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"Rust on 304 SST"


Completely by accident, I discovered topic 34 on your website.

What Mr. Albom describes is very similar to a condition that we've discovered with some 304 flexible conduit that we purchase. Incidentally, an independent lab verified the material. The outside color turned dull gray and rainbow-ish in places. The inside was full of loose rust particles. We were completely baffled, as was the company that made the product, why it was rusty when it was SST. As I said, the lab verified that it was 304, but they also stated that the rust was oxidation of base material. After, reading your response to Mr. Albom's letter I now know that a high pH can dissolve the chromium. Without the chromium, and in the presence of oxygen, could that cause the conduit to rust? Also, what other affects will this have on the material. Will it weaken it or make it brittle?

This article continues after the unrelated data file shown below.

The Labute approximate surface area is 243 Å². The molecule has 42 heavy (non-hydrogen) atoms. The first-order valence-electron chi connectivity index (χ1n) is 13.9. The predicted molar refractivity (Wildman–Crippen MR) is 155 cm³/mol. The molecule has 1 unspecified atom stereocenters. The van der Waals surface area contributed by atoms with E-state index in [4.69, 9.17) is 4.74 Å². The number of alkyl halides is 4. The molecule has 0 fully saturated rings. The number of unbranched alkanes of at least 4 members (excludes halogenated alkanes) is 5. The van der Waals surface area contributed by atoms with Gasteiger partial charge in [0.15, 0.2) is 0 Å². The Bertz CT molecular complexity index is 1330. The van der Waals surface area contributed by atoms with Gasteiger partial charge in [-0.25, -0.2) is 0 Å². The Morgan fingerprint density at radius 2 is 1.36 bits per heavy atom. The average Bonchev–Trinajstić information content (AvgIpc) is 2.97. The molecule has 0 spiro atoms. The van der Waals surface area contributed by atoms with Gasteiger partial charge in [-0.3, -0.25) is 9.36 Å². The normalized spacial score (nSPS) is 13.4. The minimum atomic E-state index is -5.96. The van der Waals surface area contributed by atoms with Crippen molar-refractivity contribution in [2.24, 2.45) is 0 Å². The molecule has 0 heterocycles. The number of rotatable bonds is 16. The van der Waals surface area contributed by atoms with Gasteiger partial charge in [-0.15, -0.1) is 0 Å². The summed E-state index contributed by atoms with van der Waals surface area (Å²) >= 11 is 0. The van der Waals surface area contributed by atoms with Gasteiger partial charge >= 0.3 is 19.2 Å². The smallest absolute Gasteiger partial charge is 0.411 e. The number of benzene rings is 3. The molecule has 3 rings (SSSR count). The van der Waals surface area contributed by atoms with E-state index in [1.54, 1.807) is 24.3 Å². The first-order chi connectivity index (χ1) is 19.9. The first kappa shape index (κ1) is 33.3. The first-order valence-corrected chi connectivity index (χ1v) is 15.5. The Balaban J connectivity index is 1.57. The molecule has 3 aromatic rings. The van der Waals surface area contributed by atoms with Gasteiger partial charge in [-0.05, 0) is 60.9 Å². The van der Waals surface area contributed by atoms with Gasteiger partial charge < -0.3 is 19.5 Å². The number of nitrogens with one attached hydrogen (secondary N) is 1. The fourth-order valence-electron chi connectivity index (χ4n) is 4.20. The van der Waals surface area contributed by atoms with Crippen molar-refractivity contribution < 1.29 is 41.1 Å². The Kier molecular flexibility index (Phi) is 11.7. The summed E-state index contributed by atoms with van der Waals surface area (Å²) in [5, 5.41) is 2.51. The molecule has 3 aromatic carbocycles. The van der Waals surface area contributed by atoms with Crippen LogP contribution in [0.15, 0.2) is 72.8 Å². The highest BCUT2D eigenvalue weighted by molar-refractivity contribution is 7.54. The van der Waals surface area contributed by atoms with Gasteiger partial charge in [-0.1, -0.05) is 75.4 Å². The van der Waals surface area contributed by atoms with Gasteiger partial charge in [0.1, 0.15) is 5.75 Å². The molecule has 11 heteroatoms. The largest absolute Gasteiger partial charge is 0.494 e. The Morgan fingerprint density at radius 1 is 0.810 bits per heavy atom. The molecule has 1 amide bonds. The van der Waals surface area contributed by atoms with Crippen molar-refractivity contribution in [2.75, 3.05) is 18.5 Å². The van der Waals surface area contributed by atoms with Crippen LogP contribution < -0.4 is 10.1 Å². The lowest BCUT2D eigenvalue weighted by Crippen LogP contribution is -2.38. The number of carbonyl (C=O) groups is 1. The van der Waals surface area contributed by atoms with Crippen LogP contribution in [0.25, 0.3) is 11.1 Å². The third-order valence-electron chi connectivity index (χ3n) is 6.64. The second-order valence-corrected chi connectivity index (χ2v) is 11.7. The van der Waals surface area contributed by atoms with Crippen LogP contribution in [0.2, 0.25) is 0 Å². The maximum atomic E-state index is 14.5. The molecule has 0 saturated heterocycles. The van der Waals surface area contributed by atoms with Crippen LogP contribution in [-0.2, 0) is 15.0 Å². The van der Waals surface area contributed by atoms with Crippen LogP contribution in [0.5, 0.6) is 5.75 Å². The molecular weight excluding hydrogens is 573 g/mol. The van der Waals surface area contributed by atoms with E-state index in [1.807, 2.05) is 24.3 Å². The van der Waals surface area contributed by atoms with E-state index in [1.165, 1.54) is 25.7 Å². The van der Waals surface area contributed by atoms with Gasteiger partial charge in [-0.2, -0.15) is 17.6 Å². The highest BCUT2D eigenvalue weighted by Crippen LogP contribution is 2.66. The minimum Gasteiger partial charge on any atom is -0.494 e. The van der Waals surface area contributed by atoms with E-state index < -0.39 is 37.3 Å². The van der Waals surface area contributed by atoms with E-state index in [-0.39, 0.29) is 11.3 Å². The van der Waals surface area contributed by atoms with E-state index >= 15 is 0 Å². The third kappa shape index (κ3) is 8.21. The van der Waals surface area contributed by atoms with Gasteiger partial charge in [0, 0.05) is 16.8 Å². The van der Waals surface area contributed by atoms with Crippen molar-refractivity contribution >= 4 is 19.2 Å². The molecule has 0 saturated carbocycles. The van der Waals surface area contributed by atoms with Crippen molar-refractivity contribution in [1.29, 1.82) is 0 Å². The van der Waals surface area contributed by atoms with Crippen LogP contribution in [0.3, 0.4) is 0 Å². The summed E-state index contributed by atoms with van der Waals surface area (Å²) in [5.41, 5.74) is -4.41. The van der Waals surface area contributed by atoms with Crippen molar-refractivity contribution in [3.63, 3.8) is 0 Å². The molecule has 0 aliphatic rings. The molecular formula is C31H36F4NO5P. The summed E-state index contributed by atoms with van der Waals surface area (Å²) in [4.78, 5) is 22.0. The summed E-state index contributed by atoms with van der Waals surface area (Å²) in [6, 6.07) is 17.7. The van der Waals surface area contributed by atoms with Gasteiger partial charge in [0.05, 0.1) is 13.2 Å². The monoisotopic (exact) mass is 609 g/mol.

David Posner
- San Diego, California



I am with Ted Mooney on this one. 304SS is used all over the world for high pH use and I have never heard of this before. There is something else going on here.

I would be happy to discuss this with you.

lee kremer
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Lee Kremer
Stellar Solutions, Inc.
supporting advertiser
McHenry, Illinois

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Stainless is a misnomer. All steel will rust and does under conditions that encourage it. You can use the annealed condition (304L) for maximum corrosion resistance in that material; you could have the stainless passivated or you could plate the surface with something.

For food and phammaceutical instruments 304 would never be used because of its corrosion susceptibility. They are more likely to use 316 or 17-4ph.

In your instance I suspect the conditions were ripe for corrosion, or maybe there was some material contamination at the foundry.

Charlie G [last name deleted for privacy by Editor]
engineering - Vista, California, USA

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